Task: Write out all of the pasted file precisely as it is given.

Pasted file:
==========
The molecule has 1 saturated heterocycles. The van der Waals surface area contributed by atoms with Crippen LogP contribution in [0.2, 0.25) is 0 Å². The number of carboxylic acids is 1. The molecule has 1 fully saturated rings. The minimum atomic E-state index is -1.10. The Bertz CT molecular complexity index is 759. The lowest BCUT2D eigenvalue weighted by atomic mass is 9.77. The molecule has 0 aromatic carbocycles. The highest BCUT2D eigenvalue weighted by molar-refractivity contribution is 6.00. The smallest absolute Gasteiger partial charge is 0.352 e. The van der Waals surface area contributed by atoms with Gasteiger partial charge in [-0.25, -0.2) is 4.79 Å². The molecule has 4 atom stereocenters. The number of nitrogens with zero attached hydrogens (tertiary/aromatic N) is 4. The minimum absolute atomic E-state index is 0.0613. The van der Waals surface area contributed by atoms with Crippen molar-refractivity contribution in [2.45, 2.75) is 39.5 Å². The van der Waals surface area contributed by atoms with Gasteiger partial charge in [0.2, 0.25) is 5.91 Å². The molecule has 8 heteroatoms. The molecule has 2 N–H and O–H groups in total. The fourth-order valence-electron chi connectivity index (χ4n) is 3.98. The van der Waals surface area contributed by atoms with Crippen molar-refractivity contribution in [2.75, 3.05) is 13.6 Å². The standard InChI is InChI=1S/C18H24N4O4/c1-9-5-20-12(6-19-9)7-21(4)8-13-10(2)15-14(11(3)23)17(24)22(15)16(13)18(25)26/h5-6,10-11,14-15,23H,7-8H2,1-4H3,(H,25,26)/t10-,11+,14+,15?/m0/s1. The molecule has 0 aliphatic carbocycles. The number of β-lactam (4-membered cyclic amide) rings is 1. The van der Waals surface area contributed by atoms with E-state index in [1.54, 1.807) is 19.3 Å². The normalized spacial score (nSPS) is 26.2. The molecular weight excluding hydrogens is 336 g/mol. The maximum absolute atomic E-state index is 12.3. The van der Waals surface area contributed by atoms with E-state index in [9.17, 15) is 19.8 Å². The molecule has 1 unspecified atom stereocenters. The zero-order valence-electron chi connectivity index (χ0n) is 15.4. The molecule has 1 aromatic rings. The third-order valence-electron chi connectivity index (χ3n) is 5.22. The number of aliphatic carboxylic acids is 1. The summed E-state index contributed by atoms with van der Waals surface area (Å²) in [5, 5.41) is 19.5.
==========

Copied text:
The molecule has 1 saturated heterocycles. The van der Waals surface area contributed by atoms with Crippen LogP contribution in [0.2, 0.25) is 0 Å². The number of carboxylic acids is 1. The molecule has 1 fully saturated rings. The minimum atomic E-state index is -1.10. The Bertz CT molecular complexity index is 759. The lowest BCUT2D eigenvalue weighted by atomic mass is 9.77. The molecule has 0 aromatic carbocycles. The highest BCUT2D eigenvalue weighted by molar-refractivity contribution is 6.00. The smallest absolute Gasteiger partial charge is 0.352 e. The van der Waals surface area contributed by atoms with Gasteiger partial charge in [-0.25, -0.2) is 4.79 Å². The molecule has 4 atom stereocenters. The number of nitrogens with zero attached hydrogens (tertiary/aromatic N) is 4. The minimum absolute atomic E-state index is 0.0613. The van der Waals surface area contributed by atoms with Crippen molar-refractivity contribution in [2.45, 2.75) is 39.5 Å². The van der Waals surface area contributed by atoms with Gasteiger partial charge in [0.2, 0.25) is 5.91 Å². The molecule has 8 heteroatoms. The molecule has 2 N–H and O–H groups in total. The fourth-order valence-electron chi connectivity index (χ4n) is 3.98. The van der Waals surface area contributed by atoms with Crippen molar-refractivity contribution in [2.75, 3.05) is 13.6 Å². The standard InChI is InChI=1S/C18H24N4O4/c1-9-5-20-12(6-19-9)7-21(4)8-13-10(2)15-14(11(3)23)17(24)22(15)16(13)18(25)26/h5-6,10-11,14-15,23H,7-8H2,1-4H3,(H,25,26)/t10-,11+,14+,15?/m0/s1. The molecule has 0 aliphatic carbocycles. The number of β-lactam (4-membered cyclic amide) rings is 1. The van der Waals surface area contributed by atoms with E-state index in [1.54, 1.807) is 19.3 Å². The normalized spacial score (nSPS) is 26.2. The molecular weight excluding hydrogens is 336 g/mol. The maximum absolute atomic E-state index is 12.3. The van der Waals surface area contributed by atoms with E-state index in [9.17, 15) is 19.8 Å². The molecule has 1 unspecified atom stereocenters. The zero-order valence-electron chi connectivity index (χ0n) is 15.4. The molecule has 1 aromatic rings. The third-order valence-electron chi connectivity index (χ3n) is 5.22. The number of aliphatic carboxylic acids is 1. The summed E-state index contributed by atoms with van der Waals surface area (Å²) in [5, 5.41) is 19.5.